London Design Festival was created in 2003 by design gurus Sir John Sorrell and Ben Evans. Their plan was for an annual event, which would bring together world-class design thinkers
What to see at the London Design Festival
Could London be the design capital of the world? The organisers of London Design Festival certainly think so. For a week each September, the festival celebrates and promotes the UK’s creative industries with instillations, exhibitions and pop-up happenings right across the city.
This year, the London Design Festival runs from 14 to 22 September. With climate change at the centre of national debate, many installations take the environment their theme; making use of sustainable, recycled and reclaimed materials.
History of the London Design Festival
London Design Festival was created in 2003 by design gurus Sir John Sorrell and Ben Evans. Their plan was for an annual event, which would bring together world-class design thinkers, practitioners, retailers and educators to demonstrate London’s wealth of creativity and innovation. Last year’s festival drew almost 600,000 visitors from 75 countries.
Backing the festival is London Mayor, Sadiq Khan. He said: “London Design Festival is a fantastic event which brings together designers from across the globe and demonstrates the capital’s position as a powerhouse for the creative industries. London is known for its creativity and continues to attract the best companies and talent from around the world. I’m delighted to support London Design Festival, which shows that London is open to great ideas, innovation and people from all backgrounds.”
Collaboration with the V&A
For the past 11 years, the V&A museum has been the festival’s key partner, as well as a hub for many events and performances – fitting given the V&A’s status as a world-leading museum of the history of art and design.
This year five artworks will be displayed in the museum during the festival. They include a huge woven bamboo structure by Japanese architect Kengo Kuma, which will sit on the pool in the museum’s central garden. Falling Sky, by Matthew Mc Cormick, a Canadian designer working with light, uses aluminium clusters suspended from the ceiling like frost formations. A dramatic piece of work, its aim is to encourage viewers to pause and reflect on the impact of climate change on the planet.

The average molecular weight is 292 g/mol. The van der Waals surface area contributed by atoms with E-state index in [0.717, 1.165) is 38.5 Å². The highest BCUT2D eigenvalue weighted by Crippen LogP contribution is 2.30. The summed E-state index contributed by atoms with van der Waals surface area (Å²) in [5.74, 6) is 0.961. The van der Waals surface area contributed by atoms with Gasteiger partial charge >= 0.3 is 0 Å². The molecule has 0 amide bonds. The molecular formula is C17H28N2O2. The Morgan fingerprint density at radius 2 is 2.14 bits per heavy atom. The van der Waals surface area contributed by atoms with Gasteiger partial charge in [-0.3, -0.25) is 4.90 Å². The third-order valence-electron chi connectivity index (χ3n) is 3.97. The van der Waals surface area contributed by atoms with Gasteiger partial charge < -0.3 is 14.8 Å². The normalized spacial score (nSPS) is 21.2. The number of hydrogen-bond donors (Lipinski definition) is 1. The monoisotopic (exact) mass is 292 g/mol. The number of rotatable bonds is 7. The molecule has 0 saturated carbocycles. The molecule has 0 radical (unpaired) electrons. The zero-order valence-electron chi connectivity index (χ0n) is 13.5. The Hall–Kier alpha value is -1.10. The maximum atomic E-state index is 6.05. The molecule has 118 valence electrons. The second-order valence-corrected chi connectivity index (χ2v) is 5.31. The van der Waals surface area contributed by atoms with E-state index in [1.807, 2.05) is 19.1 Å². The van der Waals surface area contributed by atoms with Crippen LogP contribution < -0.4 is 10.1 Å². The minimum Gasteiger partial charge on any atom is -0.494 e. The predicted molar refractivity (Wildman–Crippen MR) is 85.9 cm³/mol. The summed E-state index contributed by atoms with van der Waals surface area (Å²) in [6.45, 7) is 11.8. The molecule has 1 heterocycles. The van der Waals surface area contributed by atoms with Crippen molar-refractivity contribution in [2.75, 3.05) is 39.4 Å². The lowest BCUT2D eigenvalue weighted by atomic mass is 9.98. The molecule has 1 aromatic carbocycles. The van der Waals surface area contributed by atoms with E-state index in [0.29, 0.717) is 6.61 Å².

Among hundreds of events look out for:
Each year the festival commissions special landmark projects. This year’s is Please Be Seated by Paul Cocksedge; a vast, bold public space installation at Finsbury Avenue Square, Broadgate. Cocksedge will create huge swirling curves from recycled floorboards and scaffolding planks. You can view, sit on or walk under the piece, which aims to respond to the changing rhythm of community life.
Designer Dan Tobin Smith creates an immersive experience, designed to blur the boundaries of nature and design. Surround yourself with the galaxy-like forms of microscopic particles that make up rare gemstones. You can see it at the Collins Theatre, Islington.
French designer Camille Walala brings her flair to Mayfair’s South Molton Street; creating a series of benches in her trademark bold, geometric designs.
Read more about the festival on its website